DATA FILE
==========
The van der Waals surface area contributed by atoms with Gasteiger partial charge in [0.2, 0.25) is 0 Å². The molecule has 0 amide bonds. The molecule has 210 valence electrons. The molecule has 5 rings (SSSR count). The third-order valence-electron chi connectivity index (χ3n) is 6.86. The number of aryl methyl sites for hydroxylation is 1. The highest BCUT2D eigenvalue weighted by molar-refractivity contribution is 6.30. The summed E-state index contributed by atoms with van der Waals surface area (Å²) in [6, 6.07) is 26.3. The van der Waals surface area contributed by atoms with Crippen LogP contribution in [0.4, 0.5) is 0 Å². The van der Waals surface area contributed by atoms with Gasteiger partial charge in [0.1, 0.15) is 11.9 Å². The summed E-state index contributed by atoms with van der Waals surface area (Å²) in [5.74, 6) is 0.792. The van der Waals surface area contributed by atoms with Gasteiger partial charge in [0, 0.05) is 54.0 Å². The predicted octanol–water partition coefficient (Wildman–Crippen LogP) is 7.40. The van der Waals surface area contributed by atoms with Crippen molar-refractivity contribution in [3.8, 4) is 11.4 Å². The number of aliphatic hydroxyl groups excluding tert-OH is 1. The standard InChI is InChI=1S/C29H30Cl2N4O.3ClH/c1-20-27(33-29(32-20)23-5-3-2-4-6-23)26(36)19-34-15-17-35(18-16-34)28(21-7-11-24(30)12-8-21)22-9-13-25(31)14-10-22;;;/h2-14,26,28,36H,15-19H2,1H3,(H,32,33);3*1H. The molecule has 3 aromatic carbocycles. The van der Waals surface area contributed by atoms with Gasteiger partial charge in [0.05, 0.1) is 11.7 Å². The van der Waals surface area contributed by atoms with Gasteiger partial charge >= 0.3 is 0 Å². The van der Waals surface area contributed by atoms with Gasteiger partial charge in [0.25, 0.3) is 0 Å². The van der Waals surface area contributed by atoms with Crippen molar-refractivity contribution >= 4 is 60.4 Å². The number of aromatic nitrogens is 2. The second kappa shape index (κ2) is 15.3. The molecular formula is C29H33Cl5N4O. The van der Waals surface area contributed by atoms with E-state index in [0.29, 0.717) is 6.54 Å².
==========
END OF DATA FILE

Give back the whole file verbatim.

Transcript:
The van der Waals surface area contributed by atoms with Gasteiger partial charge in [0.2, 0.25) is 0 Å². The molecule has 0 amide bonds. The molecule has 210 valence electrons. The molecule has 5 rings (SSSR count). The third-order valence-electron chi connectivity index (χ3n) is 6.86. The number of aryl methyl sites for hydroxylation is 1. The highest BCUT2D eigenvalue weighted by molar-refractivity contribution is 6.30. The summed E-state index contributed by atoms with van der Waals surface area (Å²) in [6, 6.07) is 26.3. The van der Waals surface area contributed by atoms with Crippen LogP contribution in [0.4, 0.5) is 0 Å². The van der Waals surface area contributed by atoms with Gasteiger partial charge in [0.1, 0.15) is 11.9 Å². The summed E-state index contributed by atoms with van der Waals surface area (Å²) in [5.74, 6) is 0.792. The van der Waals surface area contributed by atoms with Gasteiger partial charge in [0, 0.05) is 54.0 Å². The predicted octanol–water partition coefficient (Wildman–Crippen LogP) is 7.40. The van der Waals surface area contributed by atoms with Crippen molar-refractivity contribution in [3.8, 4) is 11.4 Å². The number of aliphatic hydroxyl groups excluding tert-OH is 1. The standard InChI is InChI=1S/C29H30Cl2N4O.3ClH/c1-20-27(33-29(32-20)23-5-3-2-4-6-23)26(36)19-34-15-17-35(18-16-34)28(21-7-11-24(30)12-8-21)22-9-13-25(31)14-10-22;;;/h2-14,26,28,36H,15-19H2,1H3,(H,32,33);3*1H. The molecule has 3 aromatic carbocycles. The van der Waals surface area contributed by atoms with Gasteiger partial charge in [0.05, 0.1) is 11.7 Å². The van der Waals surface area contributed by atoms with Gasteiger partial charge >= 0.3 is 0 Å². The van der Waals surface area contributed by atoms with Gasteiger partial charge in [0.25, 0.3) is 0 Å². The van der Waals surface area contributed by atoms with Crippen molar-refractivity contribution >= 4 is 60.4 Å². The number of aromatic nitrogens is 2. The second kappa shape index (κ2) is 15.3. The molecular formula is C29H33Cl5N4O. The van der Waals surface area contributed by atoms with E-state index in [0.29, 0.717) is 6.54 Å².